Sometimes, silence spelled out the shift in Republican support for the president. Senate Majority Leader Mitch McConnell (R-Ky.) ignored questions from reporters about the controversies. On Fox News, where Republican lawmakers are most comfortable speaking to their base, anchor Bret Baier on Tuesday night told viewers that he had found no one to defend the president. “We’ve tried tonight to get Republicans to come out and talk to us, and there are not Republicans willing to go on camera tonight,” he said. “This story changed the dynamic on Capitol Hill.”
Current politicians, as well as those who served during the Nixon and Bill Clinton impeachment processes, said they based their decisions about a president’s ability to serve on some combination of public opinion, consensus among political and media voices, and their own moral compasses.
Although his constituents are not following every twist in the D.C. drama, Rep. Carlos Curbelo (R-Fla.) said: “I do think it’s taking a toll on the psyche of our country. You know, this constant dose of scandal, of controversy, of intrigue, it’s just not healthy. What it does is it erodes the trust and confidence in our institutions.”
Curbelo, whose South Florida district voted for Hillary Clinton for president by a wide margin, said he has decided to make public the discussion of impeachment that has become commonplace in private chatter on the Hill.
“If any congressional committee documents and concludes that any federal official is guilty of obstruction of justice,” he said, “certainly that would rise to the level of impeachment. . . . I don’t think that’s what will likely end up happening. But is it something that’s on people’s minds around here? Yes. I happen to be saying it publicly; most members are saying it privately.”
After Rep. Jason Chaffetz (R-Utah), chairman of the House Oversight Committee, announced an inquiry into the Trump-Comey meeting, he said, “I had a number of members send me a personal text saying, ‘Thank you, good job, keep it up. Glad we’re out there, not ducking this.’ ”
Chaffetz said his party’s credibility is at stake. “The public is really good at sensing authenticity,” he said. “If we fall anywhere short of being thorough, responsible and complete in our investigation, the public will get it and they’ll get rid of us.”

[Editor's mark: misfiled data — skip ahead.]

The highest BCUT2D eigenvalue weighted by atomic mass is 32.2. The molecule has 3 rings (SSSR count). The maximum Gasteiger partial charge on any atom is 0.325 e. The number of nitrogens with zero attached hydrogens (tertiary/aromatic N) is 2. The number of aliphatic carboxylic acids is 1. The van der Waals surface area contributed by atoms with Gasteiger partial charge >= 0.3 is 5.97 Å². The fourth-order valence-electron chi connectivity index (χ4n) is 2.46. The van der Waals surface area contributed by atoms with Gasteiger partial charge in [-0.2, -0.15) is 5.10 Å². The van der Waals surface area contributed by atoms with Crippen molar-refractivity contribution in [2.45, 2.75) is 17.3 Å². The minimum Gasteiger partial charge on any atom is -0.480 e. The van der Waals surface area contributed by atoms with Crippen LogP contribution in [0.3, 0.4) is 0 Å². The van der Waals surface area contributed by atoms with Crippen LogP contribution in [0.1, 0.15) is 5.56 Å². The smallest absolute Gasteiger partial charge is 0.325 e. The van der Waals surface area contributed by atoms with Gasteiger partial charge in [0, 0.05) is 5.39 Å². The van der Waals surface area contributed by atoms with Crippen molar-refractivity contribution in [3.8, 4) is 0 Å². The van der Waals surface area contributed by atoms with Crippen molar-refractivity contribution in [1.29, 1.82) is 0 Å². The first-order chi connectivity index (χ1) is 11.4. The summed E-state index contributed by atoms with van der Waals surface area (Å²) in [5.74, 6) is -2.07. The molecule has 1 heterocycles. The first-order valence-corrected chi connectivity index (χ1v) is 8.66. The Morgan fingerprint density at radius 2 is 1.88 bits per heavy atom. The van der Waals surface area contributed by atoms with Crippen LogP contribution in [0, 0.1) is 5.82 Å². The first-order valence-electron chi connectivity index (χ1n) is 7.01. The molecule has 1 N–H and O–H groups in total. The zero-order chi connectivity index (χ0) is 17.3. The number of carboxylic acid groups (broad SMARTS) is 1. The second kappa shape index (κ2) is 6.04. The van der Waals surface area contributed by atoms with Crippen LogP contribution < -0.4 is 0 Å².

Although Trump’s approval ratings are historically low for a new president, they remain well above the depths that Nixon and George W. Bush experienced at the nadirs of their presidencies. “The thing that would make these cracks really widen would be hard evidence directly linking Trump or top aides to Russia, or showing a deliberate plan to snuff out the investigation,” Greenberg said.
“I don’t think this has reached the point for an impeachment inquiry, but both parties have to move quickly to complete a careful investigation,” Railsback said. “It’s overheated now — some of that has been brought on by the president, but the media has been overly aggressive and too speculative.”
Trump loyalists — and the president himself — have sought to paint the snowballing media coverage of the Comey memo and Trump’s disclosures of classified information to Russian officials as evidence of a partisan, anti-Trump bias.
“Look at the way I’ve been treated lately, especially by the media,” the president said during his commencement address Wednesday at the U.S. Coast Guard Academy in New London, Conn. “No politician in history — and I say this with great surety — has been treated worse or more unfairly.”
Presidents have faced the ultimate sanction mainly when there was bipartisan consensus that they had lost the trust of the nation. “With Watergate,” Greenberg said, “from fairly early on, there were at least some Republican voices that were critical, and that shaped public opinion. With the Clinton impeachment, it was very hard to argue at any point that this was anything other than partisan. Until you have that bipartisanship, talk of impeachment is wishful thinking by Democrats.”
At this early stage in the Trump presidency, there is still ample opportunity to build support, Brinkley said. “He could do a prime-time address to the American people like Ronald Reagan did in the Iran-contra crisis,” the historian said. “He still has a core base of supporters, but he hasn’t sought to unite Americans beyond his base.”
For decades, Trump has boasted that he thrives along the edges of failure, that he and risk are the most comfortable of bedfellows.
At the Coast Guard Academy on Wednesday, Trump told the graduates that they will face rough passages, just as he is facing today. “Never, ever, ever give up,” he said. “Things will work out just fine.”
Thirty years ago, as he was amassing his first fortune, Trump explained why he had such a voracious appetite for properties and publicity: “I do it to do it,” he wrote in his bestseller, “Trump: The Art of the Deal.” “But in the end, you’re measured not by how much you undertake, but by what you finally accomplish.”
In that same book, however, Trump — always brimming with confidence that he can land any deal, vanquish any rival — made one concession. “Making choices,” he wrote by way of explaining why he would rather run his own company than take his business public, “is a lot easier when you have to answer only to yourself.”
Mike DeBonis, Paul Kane and Carol D. Leonnig contributed to this report.